skip navigation

PUBLICATIONS

Register for Latest Research

Stay Informed
Register with NCJRS to receive NCJRS's biweekly e-newsletter JUSTINFO and additional periodic emails from NCJRS and the NCJRS federal sponsors that highlight the latest research published or sponsored by the Office of Justice Programs.

NCJRS Abstract

The document referenced below is part of the NCJRS Virtual Library collection. To conduct further searches of the collection, visit the Virtual Library. See the Obtain Documents page for direction on how to access resources online, via mail, through interlibrary loans, or in a local library.

 

NCJ Number: 222001 Find in a Library
Title: Aggression and Violence, Posttraumatic stress, and Absenteeism Among Employees in Penitentiaries
Author(s): M.J.J. Kunst; S. Schweizer; S. Bogaerts; L.M. van der Knaap
Date Published: 2008
Page Count: 54
Sponsoring Agency: Boom Juridische Unitgevers (Royal Boom Publishers)
7940 KB Meppel, The Netherlands
Publication Number: ISBN 978-90-5454-980-2
Sale Source: Boom Juridische Unitgevers (Royal Boom Publishers)
PO Box 1050
7940 KB Meppel,
Netherlands
Document: PDF
Type: Report (Study/Research)
Format: Book (Softbound)
Language: English
Country: Netherlands
Annotation: This Dutch study examined penitentiary employees' experience of workplace aggression and violence and possible links to posttraumatic stress disorder (PTSD) and work absenteeism.
Abstract: The study found that penitentiary workers' experiences of workplace violence, whether committed by detainees or co-workers once or more than once, was not apparently linked with a diagnosis of PTSD; however, workers who were victims of aggression and/or violence during the past 12 months were more at risk of exhibiting posttraumatic stress symptoms. Among these individuals, posttraumatic symptoms were more likely among workers with type D personalities, i.e., those who tend to avoid attachments and social interaction. Findings showed strong correlations between negative affectivity and posttraumatic stress and between type D personality and posttraumatic stress. In turn, absenteeism was related to the presence of symptoms of posttraumatic stress. The study concludes that it is possible to reduce the amount of absenteeism among penitentiary workers by preventing posttraumatic stress. Talking to colleagues about experiences of aggression and violence was found to protect victims from developing posttraumatic stress symptoms. Study participants were 174 penitentiary workers employed in 1 of the penitentiaries of the Judicial Penitentiary Services; 54 reported having been victims of aggression and violence in the workplace during the past 12 months. Structured interviews consisted of 29 questions that solicited responses on sociodemographics, experiences of violence on the job from detainees and coworkers, reactions to aggression/violence, and absenteeism. Three questionnaires measured symptoms of PTSD, attachment style, and type D personality. 5 figures, 1 table, and 64 references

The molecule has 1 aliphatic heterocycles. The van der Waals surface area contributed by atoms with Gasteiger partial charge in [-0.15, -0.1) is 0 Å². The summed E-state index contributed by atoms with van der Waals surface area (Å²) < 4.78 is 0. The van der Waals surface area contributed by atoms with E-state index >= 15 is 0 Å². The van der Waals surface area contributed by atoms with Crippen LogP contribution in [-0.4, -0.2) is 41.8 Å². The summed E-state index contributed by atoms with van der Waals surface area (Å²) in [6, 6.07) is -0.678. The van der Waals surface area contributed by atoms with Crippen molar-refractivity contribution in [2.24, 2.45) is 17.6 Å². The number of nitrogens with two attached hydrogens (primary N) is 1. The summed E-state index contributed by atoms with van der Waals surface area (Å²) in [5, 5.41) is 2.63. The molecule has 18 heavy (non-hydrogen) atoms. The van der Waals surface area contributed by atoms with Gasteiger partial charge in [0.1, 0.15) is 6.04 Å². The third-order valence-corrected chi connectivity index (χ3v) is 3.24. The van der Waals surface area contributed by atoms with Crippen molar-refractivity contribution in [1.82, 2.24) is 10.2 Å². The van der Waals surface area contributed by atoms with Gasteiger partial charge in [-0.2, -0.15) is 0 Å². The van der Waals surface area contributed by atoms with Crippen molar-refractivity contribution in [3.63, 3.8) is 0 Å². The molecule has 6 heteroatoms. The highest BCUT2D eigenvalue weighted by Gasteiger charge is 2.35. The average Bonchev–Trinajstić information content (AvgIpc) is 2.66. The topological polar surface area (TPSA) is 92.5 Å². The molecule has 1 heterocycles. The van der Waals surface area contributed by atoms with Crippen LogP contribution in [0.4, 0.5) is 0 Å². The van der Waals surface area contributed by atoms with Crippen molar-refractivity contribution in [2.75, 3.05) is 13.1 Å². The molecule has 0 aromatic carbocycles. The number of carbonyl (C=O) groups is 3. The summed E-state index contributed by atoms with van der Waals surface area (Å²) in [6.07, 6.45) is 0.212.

Main Term(s): Correctional personnel attitudes; Netherlands
Index Term(s): Aggression; Correctional Officers; Correctional personnel; Correctional personnel attitudes; Corrections occupational stress; Post-trauma stress disorder (PTSD); Stress management; Violence in the workplace; Workplace Violence
Note: Downloaded March 20, 2008.
To cite this abstract, use the following link:
http://www.ncjrs.gov/App/publications/abstract.aspx?ID=243894

*A link to the full-text document is provided whenever possible. For documents not available online, a link to the publisher's website is provided. Tell us how you use the NCJRS Library and Abstracts Database - send us your feedback.